School Lunch Around The World: How Does The U.S. Compare?

Patricia Didelot

School lunches made news late last year when frustrated students posted what looked like disgusting foods served on their trays to social media. The slight was directed at First Lady, Michelle Obama -- the leading advocate of healthy school lunches -- with the hashtag #ThanksMichelleObama.

Now, thanks to SweetGreen on Tumblr via Huffington Post, we can truly see how school lunches in the U.S. compare with those served in countries around the world. From Brazil to Finland to France and South Korea. The stark contrast is stunning and should serve as food for thought -- no pun intended -- for school programs all across America.

First let's take a look at what some of those fed-up students continue to post on Twitter. Kids eating at U.S. schools are clearly not happy about the lunches their cafeterias are serving them.

"The National School Lunch Program (NSLP) makes it possible for all school children in the United States to receive a nutritious lunch every school day," the United States Department of Agriculture Food and Nutrition Service website explains. However, despite the good intentions and many beneficiaries -- 30.7 million children in the 2012-2013 school year -- the program has not been successful with the kids as shown by their social media posts.

Looking at those photos, many can understand why kids are not interested in eating the school lunches, and either threw them out untouched or only ate a part of them. But children in other countries have very different choices that actually look delicious.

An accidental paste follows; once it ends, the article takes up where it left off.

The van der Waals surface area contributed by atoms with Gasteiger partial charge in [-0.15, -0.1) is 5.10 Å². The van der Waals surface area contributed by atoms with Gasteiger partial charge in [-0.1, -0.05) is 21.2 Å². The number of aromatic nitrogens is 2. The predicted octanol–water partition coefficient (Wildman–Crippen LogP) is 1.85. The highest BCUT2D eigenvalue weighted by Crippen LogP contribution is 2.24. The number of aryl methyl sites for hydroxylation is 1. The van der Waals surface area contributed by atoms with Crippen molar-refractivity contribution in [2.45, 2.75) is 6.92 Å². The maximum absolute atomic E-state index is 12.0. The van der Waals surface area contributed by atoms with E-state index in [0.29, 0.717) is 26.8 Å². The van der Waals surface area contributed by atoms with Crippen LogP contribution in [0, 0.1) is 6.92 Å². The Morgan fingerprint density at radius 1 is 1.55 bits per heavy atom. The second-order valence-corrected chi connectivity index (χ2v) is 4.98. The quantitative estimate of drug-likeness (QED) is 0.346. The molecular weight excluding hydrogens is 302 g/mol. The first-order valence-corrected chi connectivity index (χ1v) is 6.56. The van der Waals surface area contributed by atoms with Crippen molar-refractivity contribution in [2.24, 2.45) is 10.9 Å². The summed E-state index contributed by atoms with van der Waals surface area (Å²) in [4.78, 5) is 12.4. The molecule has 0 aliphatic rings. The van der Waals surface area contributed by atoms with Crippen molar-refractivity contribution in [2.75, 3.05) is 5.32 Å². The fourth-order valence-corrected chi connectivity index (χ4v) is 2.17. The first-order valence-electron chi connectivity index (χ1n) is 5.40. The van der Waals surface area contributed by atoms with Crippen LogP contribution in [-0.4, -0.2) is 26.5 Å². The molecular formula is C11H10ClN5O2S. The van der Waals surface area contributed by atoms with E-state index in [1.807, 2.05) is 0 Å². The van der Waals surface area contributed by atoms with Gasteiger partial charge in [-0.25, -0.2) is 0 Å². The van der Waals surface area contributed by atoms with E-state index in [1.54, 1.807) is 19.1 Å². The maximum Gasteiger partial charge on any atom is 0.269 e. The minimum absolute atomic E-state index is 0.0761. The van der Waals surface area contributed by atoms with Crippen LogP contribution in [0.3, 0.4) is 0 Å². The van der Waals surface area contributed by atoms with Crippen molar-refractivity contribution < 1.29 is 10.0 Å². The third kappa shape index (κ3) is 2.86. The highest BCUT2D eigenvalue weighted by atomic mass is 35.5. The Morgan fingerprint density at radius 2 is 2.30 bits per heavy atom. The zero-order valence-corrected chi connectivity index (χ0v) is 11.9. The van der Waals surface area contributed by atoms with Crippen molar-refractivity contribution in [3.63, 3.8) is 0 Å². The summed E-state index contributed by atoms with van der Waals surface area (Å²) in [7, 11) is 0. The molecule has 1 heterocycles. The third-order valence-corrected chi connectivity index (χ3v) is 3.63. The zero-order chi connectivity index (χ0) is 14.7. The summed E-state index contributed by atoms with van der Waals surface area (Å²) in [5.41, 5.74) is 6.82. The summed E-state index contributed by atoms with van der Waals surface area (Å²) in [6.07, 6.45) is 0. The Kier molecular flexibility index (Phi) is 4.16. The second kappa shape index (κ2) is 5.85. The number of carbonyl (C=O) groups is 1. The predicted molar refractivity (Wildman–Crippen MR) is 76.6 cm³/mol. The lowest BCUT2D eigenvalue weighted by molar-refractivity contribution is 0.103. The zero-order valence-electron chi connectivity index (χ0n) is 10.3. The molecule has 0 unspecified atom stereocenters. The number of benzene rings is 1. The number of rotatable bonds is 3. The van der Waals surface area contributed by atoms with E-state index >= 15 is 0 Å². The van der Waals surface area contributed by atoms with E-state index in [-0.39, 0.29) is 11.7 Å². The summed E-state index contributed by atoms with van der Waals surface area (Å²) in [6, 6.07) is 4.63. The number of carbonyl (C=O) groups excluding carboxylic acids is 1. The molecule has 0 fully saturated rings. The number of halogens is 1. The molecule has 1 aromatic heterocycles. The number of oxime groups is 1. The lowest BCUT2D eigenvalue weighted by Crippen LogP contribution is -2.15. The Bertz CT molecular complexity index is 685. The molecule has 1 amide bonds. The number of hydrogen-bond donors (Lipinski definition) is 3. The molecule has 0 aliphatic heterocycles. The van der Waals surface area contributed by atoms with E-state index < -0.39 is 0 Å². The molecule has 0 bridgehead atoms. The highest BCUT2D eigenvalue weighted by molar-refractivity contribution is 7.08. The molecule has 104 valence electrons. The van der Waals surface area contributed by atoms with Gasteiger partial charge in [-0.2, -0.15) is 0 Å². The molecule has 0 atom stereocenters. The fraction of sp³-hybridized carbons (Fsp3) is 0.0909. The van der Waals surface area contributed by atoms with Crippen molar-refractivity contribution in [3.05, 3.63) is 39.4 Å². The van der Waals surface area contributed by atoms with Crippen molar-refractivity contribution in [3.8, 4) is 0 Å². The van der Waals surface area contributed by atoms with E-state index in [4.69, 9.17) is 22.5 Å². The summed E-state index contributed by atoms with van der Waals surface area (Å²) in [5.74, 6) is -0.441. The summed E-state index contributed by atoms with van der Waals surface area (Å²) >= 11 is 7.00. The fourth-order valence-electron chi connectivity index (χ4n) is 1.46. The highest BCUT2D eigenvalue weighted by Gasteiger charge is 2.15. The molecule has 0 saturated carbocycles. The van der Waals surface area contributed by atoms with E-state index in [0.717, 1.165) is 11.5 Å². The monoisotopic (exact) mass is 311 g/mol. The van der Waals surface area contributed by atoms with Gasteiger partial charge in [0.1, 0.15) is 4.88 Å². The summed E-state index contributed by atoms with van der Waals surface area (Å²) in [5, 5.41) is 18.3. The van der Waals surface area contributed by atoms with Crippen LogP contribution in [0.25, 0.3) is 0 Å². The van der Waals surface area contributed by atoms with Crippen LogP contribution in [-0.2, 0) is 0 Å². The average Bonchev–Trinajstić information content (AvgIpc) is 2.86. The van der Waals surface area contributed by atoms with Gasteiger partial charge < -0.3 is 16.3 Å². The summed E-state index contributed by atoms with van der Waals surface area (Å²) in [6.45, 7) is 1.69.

Let's take a trip around the world as shared by SweetGreen -- a healthy, quick-serve restaurant that values local and organic ingredients -- on Tumblr.


Small portion of Penne pasta, fish over a bed of lettuce, grapes, tomato salad, and crusty bread.


Chicken breasts with Orzo, grape leaves with stuffing, cucumber and tomato salad, Greek yogurt with a few pomegranate pieces, and oranges.


Boiled meat, sweet potatoes, green beans, kiwi, brie cheese, and apples.


Rice & black beans, pork stew with veggies, plantains, salad, and multi-grain bread.


Shrimp over a bed of rice and veggies, gazpacho soup, pepper salad, multi-grain bread, and half of an orange.

It is important to point out that SweetGreen is not attempting to criticize the existing meal programs in the U.S., but to "show the possibilities of well-balanced meals around the world, and how much opportunity exists in our own backyard."

The photos, while not of actual school lunches around the world, were created based on photos shared by kids from other countries online and the company's own research on other lunch programs.

What do you think of how the U.S. compares to the world in their school lunch programs?

[Image via Shutterstock]